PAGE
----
1. Department of Microbiology & Immunology, and NUSMED Immunology Translational Research Programme, Yong Loo Lin School of Medicine, National University of Singapore, Singapore 117456, Singapore.
2. Immunology Programme, Life Science Institute, National University of Singapore, Singapore 117456, Singapore.
3. Department of Medicine, Yong Loo Lin School of Medicine, National University of Singapore, Singapore 119228, Singapore.
4. Division of Gastroenterology and Hepatology, National University Health System, Singapore 119074, Singapore.
5. Singapore Gastric Cancer Consortium, Singapore 119074, Singapore.
Background & Aims: Dysbiosis is associated with gastric cancer (GC) development. However, no longitudinal study was carried out to identify key bacteria that could predict for GC progression. Here, we aimed to investigate changes in bacterial metagenome prior to GC and develop a microbiome-based predictive model to accurately classify patients at risk of GC.
Methods: Bacterial 16S rDNA was sequenced from 89 gastric antral biopsies obtained from 43 participants. This study was nested in a prospective, longitudinal study, whereby study participants underwent screening gastroscopy, with further 1-2 yearly surveillance gastroscopies for at least 5 years. Putative bacterial taxonomic and functional features associated with GC carcinogenesis were identified by comparing between controls, patients with gastric intestinal metaplasia (IM) and patients with early gastric neoplasia (EGN).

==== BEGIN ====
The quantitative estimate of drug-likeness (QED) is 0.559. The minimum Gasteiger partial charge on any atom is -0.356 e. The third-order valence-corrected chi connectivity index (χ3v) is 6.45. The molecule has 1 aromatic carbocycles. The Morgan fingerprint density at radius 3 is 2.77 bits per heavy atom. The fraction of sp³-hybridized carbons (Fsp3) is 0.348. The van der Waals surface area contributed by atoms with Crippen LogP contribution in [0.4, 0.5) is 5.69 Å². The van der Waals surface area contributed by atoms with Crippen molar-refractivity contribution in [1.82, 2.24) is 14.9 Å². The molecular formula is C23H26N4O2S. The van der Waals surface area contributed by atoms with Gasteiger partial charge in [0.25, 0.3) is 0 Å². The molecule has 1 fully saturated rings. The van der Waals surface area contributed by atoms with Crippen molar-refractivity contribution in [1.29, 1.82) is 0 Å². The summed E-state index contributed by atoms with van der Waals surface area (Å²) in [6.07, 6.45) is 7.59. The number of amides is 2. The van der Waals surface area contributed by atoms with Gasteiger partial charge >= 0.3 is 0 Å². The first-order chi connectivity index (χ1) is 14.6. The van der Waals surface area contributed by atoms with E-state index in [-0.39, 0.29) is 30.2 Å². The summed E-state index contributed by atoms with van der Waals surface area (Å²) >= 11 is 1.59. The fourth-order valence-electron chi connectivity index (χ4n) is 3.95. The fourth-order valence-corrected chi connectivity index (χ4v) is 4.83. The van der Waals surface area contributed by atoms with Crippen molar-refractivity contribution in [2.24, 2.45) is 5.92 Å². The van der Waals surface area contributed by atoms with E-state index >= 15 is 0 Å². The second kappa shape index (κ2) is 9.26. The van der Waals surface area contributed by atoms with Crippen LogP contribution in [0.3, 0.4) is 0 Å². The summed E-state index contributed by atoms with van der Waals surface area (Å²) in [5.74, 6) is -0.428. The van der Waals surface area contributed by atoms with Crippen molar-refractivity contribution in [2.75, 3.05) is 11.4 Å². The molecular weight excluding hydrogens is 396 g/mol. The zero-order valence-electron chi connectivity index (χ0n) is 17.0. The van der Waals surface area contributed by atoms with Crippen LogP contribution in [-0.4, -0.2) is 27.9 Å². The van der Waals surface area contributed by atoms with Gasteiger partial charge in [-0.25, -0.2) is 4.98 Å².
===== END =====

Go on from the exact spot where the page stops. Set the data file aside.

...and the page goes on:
Results: Patients with EGN had enrichment of Proteobacteria (in particular Proteus genus) and depletion of Bacteroidetes (in particular S24-7 family) in their gastric mucosa. Sequencing identified more patients with Helicobacter pylori compared to histopathological assessment, while H. pylori was also significantly enriched in EGN. Furthermore, a total of 261 functional features, attributing to 97 KEGG pathways were differentially abundant at baseline between patients who subsequent developed EGN (n = 13/39) and those who did not. At the same time, a constellation of six microbial taxonomic features present at baseline, provided the highest classifying power for subsequent EGN (AUC = 0.82).
Conclusion: Our study highlights early microbial changes associated with GC carcinogenesis, suggesting a potential role for prospective microbiome surveillance for GC.
Keywords: gastric cancer, microbiome, intestinal metaplasia, early gastric neoplasia, Helicobacter pylori